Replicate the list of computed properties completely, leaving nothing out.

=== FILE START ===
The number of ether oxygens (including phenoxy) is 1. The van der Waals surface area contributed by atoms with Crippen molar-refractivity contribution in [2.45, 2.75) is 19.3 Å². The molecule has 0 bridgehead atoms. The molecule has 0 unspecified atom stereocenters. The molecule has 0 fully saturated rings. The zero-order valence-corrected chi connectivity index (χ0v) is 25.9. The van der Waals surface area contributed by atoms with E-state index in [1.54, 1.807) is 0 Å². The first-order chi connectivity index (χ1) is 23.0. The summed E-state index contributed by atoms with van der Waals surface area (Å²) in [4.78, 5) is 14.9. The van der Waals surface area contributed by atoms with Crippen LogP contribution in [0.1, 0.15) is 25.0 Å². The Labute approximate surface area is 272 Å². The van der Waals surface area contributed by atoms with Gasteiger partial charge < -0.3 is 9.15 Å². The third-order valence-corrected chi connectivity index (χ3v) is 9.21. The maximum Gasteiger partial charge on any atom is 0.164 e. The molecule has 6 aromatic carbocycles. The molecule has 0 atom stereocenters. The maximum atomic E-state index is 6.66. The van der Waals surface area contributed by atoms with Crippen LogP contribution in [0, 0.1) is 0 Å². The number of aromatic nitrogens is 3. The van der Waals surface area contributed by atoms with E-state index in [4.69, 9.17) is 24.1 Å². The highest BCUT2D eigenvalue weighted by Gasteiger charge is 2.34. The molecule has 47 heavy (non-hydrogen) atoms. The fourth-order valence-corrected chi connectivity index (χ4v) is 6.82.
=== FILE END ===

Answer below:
The number of ether oxygens (including phenoxy) is 1. The van der Waals surface area contributed by atoms with Crippen molar-refractivity contribution in [2.45, 2.75) is 19.3 Å². The molecule has 0 bridgehead atoms. The molecule has 0 unspecified atom stereocenters. The molecule has 0 fully saturated rings. The zero-order valence-corrected chi connectivity index (χ0v) is 25.9. The van der Waals surface area contributed by atoms with E-state index in [1.54, 1.807) is 0 Å². The first-order chi connectivity index (χ1) is 23.0. The summed E-state index contributed by atoms with van der Waals surface area (Å²) in [4.78, 5) is 14.9. The van der Waals surface area contributed by atoms with Crippen LogP contribution in [0.1, 0.15) is 25.0 Å². The Labute approximate surface area is 272 Å². The van der Waals surface area contributed by atoms with Gasteiger partial charge < -0.3 is 9.15 Å². The third-order valence-corrected chi connectivity index (χ3v) is 9.21. The maximum Gasteiger partial charge on any atom is 0.164 e. The molecule has 6 aromatic carbocycles. The molecule has 0 atom stereocenters. The maximum atomic E-state index is 6.66. The van der Waals surface area contributed by atoms with Crippen LogP contribution in [0, 0.1) is 0 Å². The number of aromatic nitrogens is 3. The van der Waals surface area contributed by atoms with E-state index in [4.69, 9.17) is 24.1 Å². The highest BCUT2D eigenvalue weighted by Gasteiger charge is 2.34. The molecule has 47 heavy (non-hydrogen) atoms. The fourth-order valence-corrected chi connectivity index (χ4v) is 6.82.